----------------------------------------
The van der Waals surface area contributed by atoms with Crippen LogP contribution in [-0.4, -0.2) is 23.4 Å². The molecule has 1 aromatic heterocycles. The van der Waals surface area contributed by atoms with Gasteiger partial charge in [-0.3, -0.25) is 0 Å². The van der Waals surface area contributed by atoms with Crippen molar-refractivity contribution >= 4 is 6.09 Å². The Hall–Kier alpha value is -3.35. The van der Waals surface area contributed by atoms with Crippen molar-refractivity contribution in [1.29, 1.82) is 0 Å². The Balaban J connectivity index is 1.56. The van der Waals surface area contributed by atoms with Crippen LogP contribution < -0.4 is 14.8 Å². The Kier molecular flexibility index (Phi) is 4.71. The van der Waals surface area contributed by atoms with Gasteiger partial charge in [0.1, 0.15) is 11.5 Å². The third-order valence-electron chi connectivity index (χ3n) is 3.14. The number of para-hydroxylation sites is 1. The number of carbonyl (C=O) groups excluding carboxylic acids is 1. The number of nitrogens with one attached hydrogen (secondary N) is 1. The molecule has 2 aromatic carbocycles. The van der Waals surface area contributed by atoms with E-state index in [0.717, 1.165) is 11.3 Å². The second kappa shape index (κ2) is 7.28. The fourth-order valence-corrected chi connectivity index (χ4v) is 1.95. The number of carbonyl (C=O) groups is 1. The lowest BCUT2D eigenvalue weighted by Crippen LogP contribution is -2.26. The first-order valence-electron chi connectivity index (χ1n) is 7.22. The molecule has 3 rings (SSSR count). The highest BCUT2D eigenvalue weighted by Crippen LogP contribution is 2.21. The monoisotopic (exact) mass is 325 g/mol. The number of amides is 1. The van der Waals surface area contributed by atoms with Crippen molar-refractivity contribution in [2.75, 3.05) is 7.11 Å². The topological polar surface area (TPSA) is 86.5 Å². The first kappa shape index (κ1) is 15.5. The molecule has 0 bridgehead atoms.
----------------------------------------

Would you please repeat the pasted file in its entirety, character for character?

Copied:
The van der Waals surface area contributed by atoms with Crippen LogP contribution in [-0.4, -0.2) is 23.4 Å². The molecule has 1 aromatic heterocycles. The van der Waals surface area contributed by atoms with Gasteiger partial charge in [-0.3, -0.25) is 0 Å². The van der Waals surface area contributed by atoms with Crippen molar-refractivity contribution >= 4 is 6.09 Å². The Hall–Kier alpha value is -3.35. The van der Waals surface area contributed by atoms with Crippen molar-refractivity contribution in [1.29, 1.82) is 0 Å². The Balaban J connectivity index is 1.56. The van der Waals surface area contributed by atoms with Crippen LogP contribution < -0.4 is 14.8 Å². The Kier molecular flexibility index (Phi) is 4.71. The van der Waals surface area contributed by atoms with Gasteiger partial charge in [0.1, 0.15) is 11.5 Å². The third-order valence-electron chi connectivity index (χ3n) is 3.14. The number of para-hydroxylation sites is 1. The number of carbonyl (C=O) groups excluding carboxylic acids is 1. The number of nitrogens with one attached hydrogen (secondary N) is 1. The molecule has 2 aromatic carbocycles. The van der Waals surface area contributed by atoms with E-state index in [0.717, 1.165) is 11.3 Å². The second kappa shape index (κ2) is 7.28. The fourth-order valence-corrected chi connectivity index (χ4v) is 1.95. The number of carbonyl (C=O) groups is 1. The lowest BCUT2D eigenvalue weighted by Crippen LogP contribution is -2.26. The first-order valence-electron chi connectivity index (χ1n) is 7.22. The molecule has 3 rings (SSSR count). The highest BCUT2D eigenvalue weighted by Crippen LogP contribution is 2.21. The monoisotopic (exact) mass is 325 g/mol. The number of amides is 1. The van der Waals surface area contributed by atoms with Crippen molar-refractivity contribution in [2.75, 3.05) is 7.11 Å². The topological polar surface area (TPSA) is 86.5 Å². The first kappa shape index (κ1) is 15.5. The molecule has 0 bridgehead atoms.